We are beginning. Therefore a few tastes will do, and each reaching to us from their own bastard logics. The earlier works of deconstruction by Derrida remained strictly within classical logic while revealing the limits of texts well determined in the classical sense; at these limits one could already glimpse the other philosophy, for differance is neither word nor concept. In his final works a style of thinking emerged which was departing from classical logic, to the point that, echoing a Buddhist metaphysician from another place and time, that bastard Nagarjuna, Derrida would remark on the Khora of Plato—“One cannot even say of it that it is neither this nor that or that it is both this and that. It is not enough to recall that khora names neither this nor that, or, that khora says this or that”. (8) The important moments in this remark are “one cannot even say” and “it is not enough to recall” without which one can slip back into the distinct undecidable spaces of classical logic. Derrida brought this other logic or a bastard logic to bear on responsibility and politics. Contemporaneously, Jean-Luc Nancy published one of the most difficult texts from the point of view of classical thought and at the same time the most lucid of text from the bastard traditions, Sense of the World. Nancy addressed the same concerns we found earlier in Aristotle and later in Nietzsche, who are not the only custodians of this concern, while making a difference with Sartre on the relation between essence and existence, through resonance with a text of Aquinas—“On Being and Essence” which conducts itself as a commentary on Aristotle. Nancy’s text breaks away from that tradition to begin another thinking—“what is at stake will turn out to be this: existence precedes and succeeds on itself.” (9) Bernard Stiegler, who wrote passionately, absorbing the resources of the classical tradition, was also creating another tradition through the proliferation of references without care for regionalities and nationalities. Without continuing that lustful wandering of the world philosophy will appear to have finished itself today. Even while questioning the concepts, we find in Stiegler, an aggressive re-capture of the philosophical concerns and concepts from the sciences without the embarrassments and worries of his generation, because he was taking what was proper to philosophy. There are several other names to remember and gather into your traditions, your bastard traditions in this context. That will be soon.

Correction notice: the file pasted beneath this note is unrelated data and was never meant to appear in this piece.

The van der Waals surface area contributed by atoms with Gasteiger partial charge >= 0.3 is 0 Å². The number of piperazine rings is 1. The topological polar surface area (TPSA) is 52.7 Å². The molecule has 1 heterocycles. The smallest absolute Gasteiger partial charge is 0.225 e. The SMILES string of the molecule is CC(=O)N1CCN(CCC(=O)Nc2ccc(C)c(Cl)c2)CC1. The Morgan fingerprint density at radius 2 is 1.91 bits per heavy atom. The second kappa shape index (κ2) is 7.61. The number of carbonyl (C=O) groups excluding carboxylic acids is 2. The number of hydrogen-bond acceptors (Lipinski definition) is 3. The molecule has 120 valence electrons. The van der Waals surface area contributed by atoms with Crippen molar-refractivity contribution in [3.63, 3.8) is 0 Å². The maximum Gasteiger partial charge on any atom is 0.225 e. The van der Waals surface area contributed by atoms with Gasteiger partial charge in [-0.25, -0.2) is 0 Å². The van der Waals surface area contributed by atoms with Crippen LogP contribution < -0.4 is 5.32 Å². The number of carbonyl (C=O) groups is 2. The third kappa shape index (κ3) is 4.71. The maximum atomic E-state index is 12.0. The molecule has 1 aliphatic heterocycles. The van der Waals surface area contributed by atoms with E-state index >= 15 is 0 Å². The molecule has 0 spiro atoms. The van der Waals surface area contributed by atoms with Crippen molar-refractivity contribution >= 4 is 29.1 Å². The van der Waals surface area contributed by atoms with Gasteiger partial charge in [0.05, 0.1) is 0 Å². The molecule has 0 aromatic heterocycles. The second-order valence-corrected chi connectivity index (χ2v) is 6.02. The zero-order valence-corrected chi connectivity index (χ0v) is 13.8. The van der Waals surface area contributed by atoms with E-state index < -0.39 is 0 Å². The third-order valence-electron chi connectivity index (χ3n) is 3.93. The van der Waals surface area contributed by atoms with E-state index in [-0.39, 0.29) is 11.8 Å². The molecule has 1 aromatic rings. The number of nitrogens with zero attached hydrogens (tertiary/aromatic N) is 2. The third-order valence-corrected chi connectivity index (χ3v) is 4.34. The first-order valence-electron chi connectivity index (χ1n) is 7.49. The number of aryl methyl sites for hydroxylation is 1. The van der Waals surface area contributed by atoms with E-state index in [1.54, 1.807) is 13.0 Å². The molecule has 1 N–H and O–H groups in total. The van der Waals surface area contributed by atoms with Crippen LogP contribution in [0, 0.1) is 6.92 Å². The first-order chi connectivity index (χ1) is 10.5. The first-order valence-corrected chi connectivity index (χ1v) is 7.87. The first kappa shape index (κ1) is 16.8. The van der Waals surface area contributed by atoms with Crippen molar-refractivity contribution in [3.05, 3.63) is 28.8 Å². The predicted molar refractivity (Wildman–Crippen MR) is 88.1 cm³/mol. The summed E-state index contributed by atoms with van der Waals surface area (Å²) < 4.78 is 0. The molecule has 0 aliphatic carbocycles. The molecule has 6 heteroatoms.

To recapitulate, the history of philosophy constructed by theology and geo-politics, which was received and transmitted by Heidegger as “the accomplishment” and the “the history of the west” is, without doubt, finished. We found that the restriction of philosophical questions and concepts to be entertained within that history, and also the conceding of much of philosophy to theology and the sciences, created an emaciated corpus of philosophy. That impoverished body of philosophy will not be able to fight the new wars against renewed fascisms, racisms, nationalisms, technological exuberance, and the tremendous challenge posed by climate crisis. Instead, we have now opened ourselves to the experience of philosophy, the obscure experience, and to a new practice of traditions which are always going to be bastard traditions.